Sigmund Freud, a Jewish psychologist, founded psychoanalysis after studying his own dreams and day-dreams. He found he could tap into his deepest, often unconscious thoughts by paying attention to dreams or to images conjured up while in a relaxed state. He would lie down and relax, letting any thought or picture come into his mind and then write it down afterwards in order to explore his true motives or wishes. His book, The Interpretation of Dreams, published in 1899, brought him international acclaim. It was the first time a scientific principle had been applied to the subject of dreaming.
5. Lorenzo’s Oil
When Lorenzo Odone was diagnosed with Adrenoleucodystrophy (ALD), doctors told his devastated parents he would be unlikely to see his 10th birthday. ALD is caused by an abnormal build-up of long chain fatty acids in the blood. It results in demyelination and leads to cognitive decline, blindness, deafness, loss of speech and eventual paralysis. Once symptomatic, it is always fatal. His parents refused to accept this bleak outcome and started scouring medical literature for answers. They kept hitting brick walls.
After a frustrating evening using paper clips to represent good fats and bad fats and trying to work out why when one increased, the other decreased, Lorenzo’s father fell asleep. He had a dream of his son, tugging at both sets of paperclips, which were one. He realized that both types of fat were from the same enzyme and that this fat could be destroyed by oleic acid. From this dream he was able to formulate a treatment extracted from olive oil and rapeseed oil.
He tested this treatment on Lorenzo’s aunt, who was a carrier of ALD, by adding it to her salad. The treatment, named Lorenzo’s Oil after Lorenzo Odone, was found to be effective at preventing the disease in children who had not yet developed symptoms, although it had mixed results for children already showing signs of the disease. Many symptomatic patients still died. However, Lorenzo himself exceeded expectations and lived until the day after his 30th birthday, a situation previously unheard of for ALD patients.
4. The Movie ‘Avatar’
World famous movie director, James Cameron, told the press that the magical root imagery in his movie, ‘Avatar’, came from reoccurring dreams he had while a student at college, of a bright luminous forest. Many of his other Hollywood hits came from dreams. The Terminator originated from a nightmare of a ‘grim reaper’ type figure and even some scenes from the 1997 blockbuster Titanic were derived from images seen in his sleep.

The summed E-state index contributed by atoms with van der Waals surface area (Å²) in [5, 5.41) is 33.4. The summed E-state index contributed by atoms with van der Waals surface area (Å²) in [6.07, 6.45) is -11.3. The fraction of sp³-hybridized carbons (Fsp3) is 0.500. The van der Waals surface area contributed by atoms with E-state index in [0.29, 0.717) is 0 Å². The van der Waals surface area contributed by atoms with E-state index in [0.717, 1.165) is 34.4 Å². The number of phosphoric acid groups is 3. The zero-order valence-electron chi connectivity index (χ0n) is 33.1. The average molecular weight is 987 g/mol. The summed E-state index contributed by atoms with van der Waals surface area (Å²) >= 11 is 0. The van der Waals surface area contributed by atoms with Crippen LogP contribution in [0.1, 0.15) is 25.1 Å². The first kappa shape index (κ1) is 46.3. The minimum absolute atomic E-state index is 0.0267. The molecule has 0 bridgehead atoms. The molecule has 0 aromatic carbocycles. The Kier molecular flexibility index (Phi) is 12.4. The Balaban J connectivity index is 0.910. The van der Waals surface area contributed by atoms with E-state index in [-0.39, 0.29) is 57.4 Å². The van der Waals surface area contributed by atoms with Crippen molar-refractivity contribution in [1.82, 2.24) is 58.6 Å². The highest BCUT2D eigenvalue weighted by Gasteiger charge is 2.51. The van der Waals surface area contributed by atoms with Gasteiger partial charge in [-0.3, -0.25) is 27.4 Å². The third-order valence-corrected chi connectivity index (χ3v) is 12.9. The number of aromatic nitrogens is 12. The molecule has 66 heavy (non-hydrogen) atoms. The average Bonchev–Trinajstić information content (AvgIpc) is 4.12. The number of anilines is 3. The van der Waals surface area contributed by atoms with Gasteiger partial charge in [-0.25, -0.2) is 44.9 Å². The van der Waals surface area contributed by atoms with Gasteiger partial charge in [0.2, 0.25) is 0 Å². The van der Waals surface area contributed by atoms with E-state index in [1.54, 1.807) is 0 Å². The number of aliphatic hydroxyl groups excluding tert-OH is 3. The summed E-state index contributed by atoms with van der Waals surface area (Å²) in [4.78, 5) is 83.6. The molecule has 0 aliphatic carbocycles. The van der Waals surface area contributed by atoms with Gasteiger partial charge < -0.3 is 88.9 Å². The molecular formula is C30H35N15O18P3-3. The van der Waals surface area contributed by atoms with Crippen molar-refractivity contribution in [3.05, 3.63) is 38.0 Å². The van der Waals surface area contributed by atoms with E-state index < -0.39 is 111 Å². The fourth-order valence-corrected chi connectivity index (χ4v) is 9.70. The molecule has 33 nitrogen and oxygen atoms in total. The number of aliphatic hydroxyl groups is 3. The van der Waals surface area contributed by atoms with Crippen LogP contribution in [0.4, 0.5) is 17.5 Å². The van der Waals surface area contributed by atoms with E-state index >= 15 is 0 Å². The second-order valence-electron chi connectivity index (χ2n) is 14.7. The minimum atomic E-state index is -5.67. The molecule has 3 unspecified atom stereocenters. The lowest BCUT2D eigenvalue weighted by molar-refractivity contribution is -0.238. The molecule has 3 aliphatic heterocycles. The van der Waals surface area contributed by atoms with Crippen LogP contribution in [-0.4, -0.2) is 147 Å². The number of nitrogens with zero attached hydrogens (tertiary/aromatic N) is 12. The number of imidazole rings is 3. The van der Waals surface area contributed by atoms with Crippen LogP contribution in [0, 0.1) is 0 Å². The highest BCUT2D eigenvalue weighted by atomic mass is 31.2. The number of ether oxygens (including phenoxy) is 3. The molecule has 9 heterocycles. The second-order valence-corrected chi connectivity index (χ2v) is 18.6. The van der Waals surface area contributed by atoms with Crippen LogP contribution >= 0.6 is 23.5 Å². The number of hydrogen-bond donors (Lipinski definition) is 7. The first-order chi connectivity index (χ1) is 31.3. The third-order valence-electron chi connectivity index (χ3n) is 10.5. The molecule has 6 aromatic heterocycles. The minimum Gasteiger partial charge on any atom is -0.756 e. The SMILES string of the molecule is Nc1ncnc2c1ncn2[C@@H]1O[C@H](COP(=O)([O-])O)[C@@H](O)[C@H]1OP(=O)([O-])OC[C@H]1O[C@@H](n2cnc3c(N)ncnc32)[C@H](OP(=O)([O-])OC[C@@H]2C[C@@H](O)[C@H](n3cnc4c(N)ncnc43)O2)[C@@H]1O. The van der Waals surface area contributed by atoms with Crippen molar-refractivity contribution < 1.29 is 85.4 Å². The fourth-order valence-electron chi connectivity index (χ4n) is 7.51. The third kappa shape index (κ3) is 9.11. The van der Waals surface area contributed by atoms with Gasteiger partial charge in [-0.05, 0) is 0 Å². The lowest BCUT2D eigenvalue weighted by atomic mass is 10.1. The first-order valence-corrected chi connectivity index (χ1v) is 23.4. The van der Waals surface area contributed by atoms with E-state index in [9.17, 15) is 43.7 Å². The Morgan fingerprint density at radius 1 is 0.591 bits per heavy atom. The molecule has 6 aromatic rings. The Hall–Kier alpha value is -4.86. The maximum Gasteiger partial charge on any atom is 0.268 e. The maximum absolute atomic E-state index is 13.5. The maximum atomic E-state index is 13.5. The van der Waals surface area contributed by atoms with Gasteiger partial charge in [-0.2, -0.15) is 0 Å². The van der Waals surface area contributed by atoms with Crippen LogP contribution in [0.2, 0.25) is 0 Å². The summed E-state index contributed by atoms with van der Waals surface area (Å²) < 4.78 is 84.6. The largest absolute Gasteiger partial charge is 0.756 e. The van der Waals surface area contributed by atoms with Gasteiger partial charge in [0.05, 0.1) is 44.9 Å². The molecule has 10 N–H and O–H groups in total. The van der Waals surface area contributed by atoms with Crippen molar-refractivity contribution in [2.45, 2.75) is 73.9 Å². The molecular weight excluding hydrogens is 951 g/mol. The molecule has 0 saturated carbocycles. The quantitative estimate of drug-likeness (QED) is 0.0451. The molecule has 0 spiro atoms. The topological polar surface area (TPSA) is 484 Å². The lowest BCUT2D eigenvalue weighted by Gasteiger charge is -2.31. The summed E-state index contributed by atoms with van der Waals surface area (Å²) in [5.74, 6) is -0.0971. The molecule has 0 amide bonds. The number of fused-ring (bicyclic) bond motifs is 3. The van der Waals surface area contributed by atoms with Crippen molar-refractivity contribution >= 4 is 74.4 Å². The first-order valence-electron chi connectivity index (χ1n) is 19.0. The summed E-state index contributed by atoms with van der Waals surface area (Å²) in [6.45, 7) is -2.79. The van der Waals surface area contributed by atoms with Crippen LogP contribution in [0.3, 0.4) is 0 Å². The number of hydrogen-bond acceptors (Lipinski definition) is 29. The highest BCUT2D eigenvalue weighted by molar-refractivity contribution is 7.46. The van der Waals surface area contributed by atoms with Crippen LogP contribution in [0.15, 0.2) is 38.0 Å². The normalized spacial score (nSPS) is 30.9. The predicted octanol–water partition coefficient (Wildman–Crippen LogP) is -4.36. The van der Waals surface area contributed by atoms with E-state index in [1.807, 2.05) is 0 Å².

3. Billy Joel’s River of Dreams
Billy Joel said he woke up singing his famous 1993 song, ‘River of Dreams’ and he couldn’t get the tune out of his head. He took this as a sign from the universe that he should develop it into a song. He explained to the Howard Stern Show in 2010:
I thought, Who the hell am I to try to pull off this gospel song, so I took a shower to wash this song away. I sang it in the shower and knew I had to do it.
2. Insulin as a Treatment for Diabetes
In 1869, a German medical student called Paul Langerhans identified cells in the pancreas. Their function at that time was unknown. What he had discovered were insulin producing beta cells. In the years that followed, the cells were named Islets of Langerhans after the student. By 1889 it was known that if a dog had its pancreas removed, it would develop diabetes but if the digestive juices were prevented from reaching the intestine, the animal would only have digestive problems, not diabetes. From this they deduced two facts. The first was that the pancreatic juices added digestion and the second was that the cells in the pancreas somehow prevented diabetes.
In 1920, Dr Frederick Banting, a surgeon, hit upon the idea that digestive juices could damage the islets of Langerhans and if he stopped their flow, the cells could be preserved and extracted, to be used as a treatment for diabetes. The idea came to him in a dream and when he woke up at 2 am on October 31, 1920, he penned down a few words that would lead to a treatment. When the cells were successfully extracted, he injected them into diabetic dogs, who became symptom free. He named the treatment ‘Isletin’. A co-worker later suggested the name Insulin.
1. Stravinsky’s Rite of Spring, the Ballet that Caused a Riot
The classical composer Ignor Stravinsky said that he dreamed up the chords for the ballet, ‘Rite of Spring’. He also claimed to hear music psychically and said in an interview:
I had only my ear to help me. I heard, and I wrote what I heard. I’m the vessel through which the sacre passed.
The unusual, jarring chords and ungraceful dance moves caused an uproar on the night of the premiere in 1913. The audience started punching each other for having differing opinions and throwing things at the stage. 40 people were allegedly arrested and one person was challenged to a duel. Despite this, most of the audience watched until the end. There was a standing ovation, drowned out by heckling. The Rite of Spring is widely thought to represent the birth of modern music.
Written By: Joanna Jones.